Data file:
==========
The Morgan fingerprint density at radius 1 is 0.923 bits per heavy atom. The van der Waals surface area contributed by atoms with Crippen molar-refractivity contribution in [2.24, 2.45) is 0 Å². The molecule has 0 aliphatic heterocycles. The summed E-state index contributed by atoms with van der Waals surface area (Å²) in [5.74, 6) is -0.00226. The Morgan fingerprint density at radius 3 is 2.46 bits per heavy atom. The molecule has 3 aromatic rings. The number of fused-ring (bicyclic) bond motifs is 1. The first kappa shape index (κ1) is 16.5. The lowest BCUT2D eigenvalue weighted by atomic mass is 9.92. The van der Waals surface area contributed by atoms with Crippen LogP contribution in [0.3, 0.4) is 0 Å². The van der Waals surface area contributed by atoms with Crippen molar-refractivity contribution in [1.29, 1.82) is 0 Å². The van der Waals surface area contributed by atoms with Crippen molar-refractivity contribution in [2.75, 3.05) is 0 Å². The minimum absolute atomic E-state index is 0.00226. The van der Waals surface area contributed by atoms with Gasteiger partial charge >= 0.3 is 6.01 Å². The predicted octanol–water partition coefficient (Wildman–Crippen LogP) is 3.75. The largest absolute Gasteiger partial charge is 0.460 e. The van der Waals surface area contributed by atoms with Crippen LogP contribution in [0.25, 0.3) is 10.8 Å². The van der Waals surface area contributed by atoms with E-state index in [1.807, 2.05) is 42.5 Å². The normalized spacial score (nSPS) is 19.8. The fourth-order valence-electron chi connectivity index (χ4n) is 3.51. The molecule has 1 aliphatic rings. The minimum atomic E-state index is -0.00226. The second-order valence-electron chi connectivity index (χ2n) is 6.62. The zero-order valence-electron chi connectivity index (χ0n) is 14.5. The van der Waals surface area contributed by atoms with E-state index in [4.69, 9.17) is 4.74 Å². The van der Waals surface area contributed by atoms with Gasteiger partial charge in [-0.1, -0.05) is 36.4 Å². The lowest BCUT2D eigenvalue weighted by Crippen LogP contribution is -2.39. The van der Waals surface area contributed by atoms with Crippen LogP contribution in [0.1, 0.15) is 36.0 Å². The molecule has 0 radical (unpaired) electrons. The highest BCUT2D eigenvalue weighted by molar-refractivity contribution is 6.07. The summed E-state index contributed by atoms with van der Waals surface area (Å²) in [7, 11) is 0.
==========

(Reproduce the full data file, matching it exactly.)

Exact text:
The Morgan fingerprint density at radius 1 is 0.923 bits per heavy atom. The van der Waals surface area contributed by atoms with Crippen molar-refractivity contribution in [2.24, 2.45) is 0 Å². The molecule has 0 aliphatic heterocycles. The summed E-state index contributed by atoms with van der Waals surface area (Å²) in [5.74, 6) is -0.00226. The Morgan fingerprint density at radius 3 is 2.46 bits per heavy atom. The molecule has 3 aromatic rings. The number of fused-ring (bicyclic) bond motifs is 1. The first kappa shape index (κ1) is 16.5. The lowest BCUT2D eigenvalue weighted by atomic mass is 9.92. The van der Waals surface area contributed by atoms with Crippen LogP contribution in [0.3, 0.4) is 0 Å². The van der Waals surface area contributed by atoms with Crippen molar-refractivity contribution in [1.29, 1.82) is 0 Å². The van der Waals surface area contributed by atoms with Crippen molar-refractivity contribution in [2.75, 3.05) is 0 Å². The minimum absolute atomic E-state index is 0.00226. The van der Waals surface area contributed by atoms with Gasteiger partial charge >= 0.3 is 6.01 Å². The predicted octanol–water partition coefficient (Wildman–Crippen LogP) is 3.75. The largest absolute Gasteiger partial charge is 0.460 e. The van der Waals surface area contributed by atoms with Crippen LogP contribution in [0.25, 0.3) is 10.8 Å². The van der Waals surface area contributed by atoms with E-state index in [1.807, 2.05) is 42.5 Å². The normalized spacial score (nSPS) is 19.8. The fourth-order valence-electron chi connectivity index (χ4n) is 3.51. The molecule has 1 aliphatic rings. The minimum atomic E-state index is -0.00226. The second-order valence-electron chi connectivity index (χ2n) is 6.62. The zero-order valence-electron chi connectivity index (χ0n) is 14.5. The van der Waals surface area contributed by atoms with E-state index in [4.69, 9.17) is 4.74 Å². The van der Waals surface area contributed by atoms with Gasteiger partial charge in [-0.1, -0.05) is 36.4 Å². The lowest BCUT2D eigenvalue weighted by Crippen LogP contribution is -2.39. The van der Waals surface area contributed by atoms with Crippen LogP contribution in [0.1, 0.15) is 36.0 Å². The molecule has 0 radical (unpaired) electrons. The highest BCUT2D eigenvalue weighted by molar-refractivity contribution is 6.07. The summed E-state index contributed by atoms with van der Waals surface area (Å²) in [7, 11) is 0.